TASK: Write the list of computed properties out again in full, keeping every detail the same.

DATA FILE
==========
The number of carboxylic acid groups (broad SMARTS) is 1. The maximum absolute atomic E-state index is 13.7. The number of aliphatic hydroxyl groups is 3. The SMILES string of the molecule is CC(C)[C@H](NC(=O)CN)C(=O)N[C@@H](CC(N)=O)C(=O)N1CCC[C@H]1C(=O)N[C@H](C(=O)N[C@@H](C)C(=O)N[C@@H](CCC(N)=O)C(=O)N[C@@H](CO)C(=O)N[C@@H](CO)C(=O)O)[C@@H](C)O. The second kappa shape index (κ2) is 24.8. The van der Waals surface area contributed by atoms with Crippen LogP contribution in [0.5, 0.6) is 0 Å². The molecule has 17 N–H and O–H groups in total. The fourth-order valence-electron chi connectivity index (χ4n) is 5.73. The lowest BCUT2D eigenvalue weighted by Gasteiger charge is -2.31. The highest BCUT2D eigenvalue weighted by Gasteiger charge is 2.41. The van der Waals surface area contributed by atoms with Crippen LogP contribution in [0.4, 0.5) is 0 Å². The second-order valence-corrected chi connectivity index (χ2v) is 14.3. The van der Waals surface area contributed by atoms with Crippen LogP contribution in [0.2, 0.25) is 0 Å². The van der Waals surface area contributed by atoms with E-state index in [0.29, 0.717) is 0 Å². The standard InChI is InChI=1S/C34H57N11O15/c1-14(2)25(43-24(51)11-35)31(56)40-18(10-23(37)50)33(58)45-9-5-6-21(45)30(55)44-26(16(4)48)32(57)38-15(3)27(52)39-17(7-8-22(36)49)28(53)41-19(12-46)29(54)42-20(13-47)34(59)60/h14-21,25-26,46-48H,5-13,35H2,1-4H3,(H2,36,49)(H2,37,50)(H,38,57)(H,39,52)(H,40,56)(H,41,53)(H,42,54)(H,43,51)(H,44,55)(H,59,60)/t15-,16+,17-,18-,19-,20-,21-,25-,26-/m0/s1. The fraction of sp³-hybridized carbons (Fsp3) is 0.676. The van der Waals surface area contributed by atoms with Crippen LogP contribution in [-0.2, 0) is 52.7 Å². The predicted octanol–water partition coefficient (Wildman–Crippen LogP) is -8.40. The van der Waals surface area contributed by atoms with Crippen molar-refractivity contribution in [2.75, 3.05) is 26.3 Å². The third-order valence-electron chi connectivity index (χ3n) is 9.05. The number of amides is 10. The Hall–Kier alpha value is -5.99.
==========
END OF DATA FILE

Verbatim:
The number of carboxylic acid groups (broad SMARTS) is 1. The maximum absolute atomic E-state index is 13.7. The number of aliphatic hydroxyl groups is 3. The SMILES string of the molecule is CC(C)[C@H](NC(=O)CN)C(=O)N[C@@H](CC(N)=O)C(=O)N1CCC[C@H]1C(=O)N[C@H](C(=O)N[C@@H](C)C(=O)N[C@@H](CCC(N)=O)C(=O)N[C@@H](CO)C(=O)N[C@@H](CO)C(=O)O)[C@@H](C)O. The second kappa shape index (κ2) is 24.8. The van der Waals surface area contributed by atoms with Crippen LogP contribution in [0.5, 0.6) is 0 Å². The molecule has 17 N–H and O–H groups in total. The fourth-order valence-electron chi connectivity index (χ4n) is 5.73. The lowest BCUT2D eigenvalue weighted by Gasteiger charge is -2.31. The highest BCUT2D eigenvalue weighted by Gasteiger charge is 2.41. The van der Waals surface area contributed by atoms with Crippen LogP contribution in [0.4, 0.5) is 0 Å². The second-order valence-corrected chi connectivity index (χ2v) is 14.3. The van der Waals surface area contributed by atoms with Crippen LogP contribution in [0.2, 0.25) is 0 Å². The van der Waals surface area contributed by atoms with E-state index in [0.29, 0.717) is 0 Å². The standard InChI is InChI=1S/C34H57N11O15/c1-14(2)25(43-24(51)11-35)31(56)40-18(10-23(37)50)33(58)45-9-5-6-21(45)30(55)44-26(16(4)48)32(57)38-15(3)27(52)39-17(7-8-22(36)49)28(53)41-19(12-46)29(54)42-20(13-47)34(59)60/h14-21,25-26,46-48H,5-13,35H2,1-4H3,(H2,36,49)(H2,37,50)(H,38,57)(H,39,52)(H,40,56)(H,41,53)(H,42,54)(H,43,51)(H,44,55)(H,59,60)/t15-,16+,17-,18-,19-,20-,21-,25-,26-/m0/s1. The fraction of sp³-hybridized carbons (Fsp3) is 0.676. The van der Waals surface area contributed by atoms with Crippen LogP contribution in [-0.2, 0) is 52.7 Å². The predicted octanol–water partition coefficient (Wildman–Crippen LogP) is -8.40. The van der Waals surface area contributed by atoms with Crippen molar-refractivity contribution in [2.75, 3.05) is 26.3 Å². The third-order valence-electron chi connectivity index (χ3n) is 9.05. The number of amides is 10. The Hall–Kier alpha value is -5.99.